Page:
Aside 56: The Battle Rages On

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It’s been more than five years since This Wreckage version Gamma was released, let alone since the first version came out.

Since then, the scoreboard has kept the dream alive. It’s not busy, but ticks over regularly enough — mostly thanks to the on-going battle for Champion status between sleepyskipi and SubZero. I never designed the scoring system in a particularly robust way, so it shouldn’t have surprised me when SubZero managed to post a score of over a million points. It should also not surprise me that sleepyskipi has now busted that score.

The battle also continues over speed-running the map, but SubZero still holds onto that title… for now. Can you do it in less than 1 hour and 3 minutes?

You’re crazy but I love you. My stand-alone game(s) will definitely have a scoring system.

Aside 55: New Vegas

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I’ve been replaying Fallout: New Vegas over the past couple of weeks, and it strikes me that this is the logical end to what I want to create for myself. A sprawling world in which an action RPG takes place, replete with characters, factions, towns, quests and exotic landmarks.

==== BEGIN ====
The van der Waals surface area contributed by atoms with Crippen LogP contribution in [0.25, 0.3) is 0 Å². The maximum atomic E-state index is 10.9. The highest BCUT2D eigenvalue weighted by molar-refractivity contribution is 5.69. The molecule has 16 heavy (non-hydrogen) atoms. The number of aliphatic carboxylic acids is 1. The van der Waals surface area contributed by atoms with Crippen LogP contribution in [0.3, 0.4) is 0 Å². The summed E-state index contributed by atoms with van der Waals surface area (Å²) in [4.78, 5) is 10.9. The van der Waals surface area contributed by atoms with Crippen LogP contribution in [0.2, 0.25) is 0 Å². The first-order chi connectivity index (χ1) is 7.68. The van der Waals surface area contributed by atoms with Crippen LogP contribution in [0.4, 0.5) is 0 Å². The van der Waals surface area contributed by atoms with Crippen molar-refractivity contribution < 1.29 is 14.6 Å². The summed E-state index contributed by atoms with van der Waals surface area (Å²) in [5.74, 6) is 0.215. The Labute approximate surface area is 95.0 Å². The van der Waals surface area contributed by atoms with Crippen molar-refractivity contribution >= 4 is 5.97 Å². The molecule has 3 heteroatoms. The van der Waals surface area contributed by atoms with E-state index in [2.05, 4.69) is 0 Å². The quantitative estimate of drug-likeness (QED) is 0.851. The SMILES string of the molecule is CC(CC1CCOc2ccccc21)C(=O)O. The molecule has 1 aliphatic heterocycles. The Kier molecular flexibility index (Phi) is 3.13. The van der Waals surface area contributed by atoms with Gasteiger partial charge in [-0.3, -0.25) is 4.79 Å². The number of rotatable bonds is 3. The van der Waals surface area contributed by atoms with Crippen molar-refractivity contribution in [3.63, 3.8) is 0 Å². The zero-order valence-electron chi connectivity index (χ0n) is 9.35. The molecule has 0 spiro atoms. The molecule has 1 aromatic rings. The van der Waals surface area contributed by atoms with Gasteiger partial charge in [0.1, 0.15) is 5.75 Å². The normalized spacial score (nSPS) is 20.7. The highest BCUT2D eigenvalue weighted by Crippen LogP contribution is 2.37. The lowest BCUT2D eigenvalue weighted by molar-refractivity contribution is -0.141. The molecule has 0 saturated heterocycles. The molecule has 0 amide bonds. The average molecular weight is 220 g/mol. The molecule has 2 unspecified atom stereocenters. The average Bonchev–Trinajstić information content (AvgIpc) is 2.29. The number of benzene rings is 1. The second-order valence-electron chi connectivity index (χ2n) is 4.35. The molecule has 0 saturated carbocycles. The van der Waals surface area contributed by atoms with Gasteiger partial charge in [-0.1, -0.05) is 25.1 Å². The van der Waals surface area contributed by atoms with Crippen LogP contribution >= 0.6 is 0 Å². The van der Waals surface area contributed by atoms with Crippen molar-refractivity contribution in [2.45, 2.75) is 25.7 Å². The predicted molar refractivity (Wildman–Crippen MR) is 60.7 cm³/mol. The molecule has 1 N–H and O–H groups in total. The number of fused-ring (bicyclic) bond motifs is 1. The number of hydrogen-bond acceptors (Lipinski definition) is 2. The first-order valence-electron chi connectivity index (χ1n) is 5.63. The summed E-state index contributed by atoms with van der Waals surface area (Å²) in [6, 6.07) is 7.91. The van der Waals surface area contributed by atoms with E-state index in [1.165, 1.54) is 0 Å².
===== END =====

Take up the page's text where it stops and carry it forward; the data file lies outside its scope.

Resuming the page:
I don’t know how I’ll get there yet. I don’t know how big I’ll be able to make my levels before the computer dies, I don’t know how many characters I will be able to put in them before my tottering algorithms collapse, I don’t even know how to load and transition to new levels.

But long-term, super-super-long-term, I’m pretty sure this is the end state: exploration, discovery, bartering, crafting, conversation, factions, reputation and, of course above all else, action. The only thing I’ll do differently is make my world(s) less brown. Damn, but FO:NV is brown.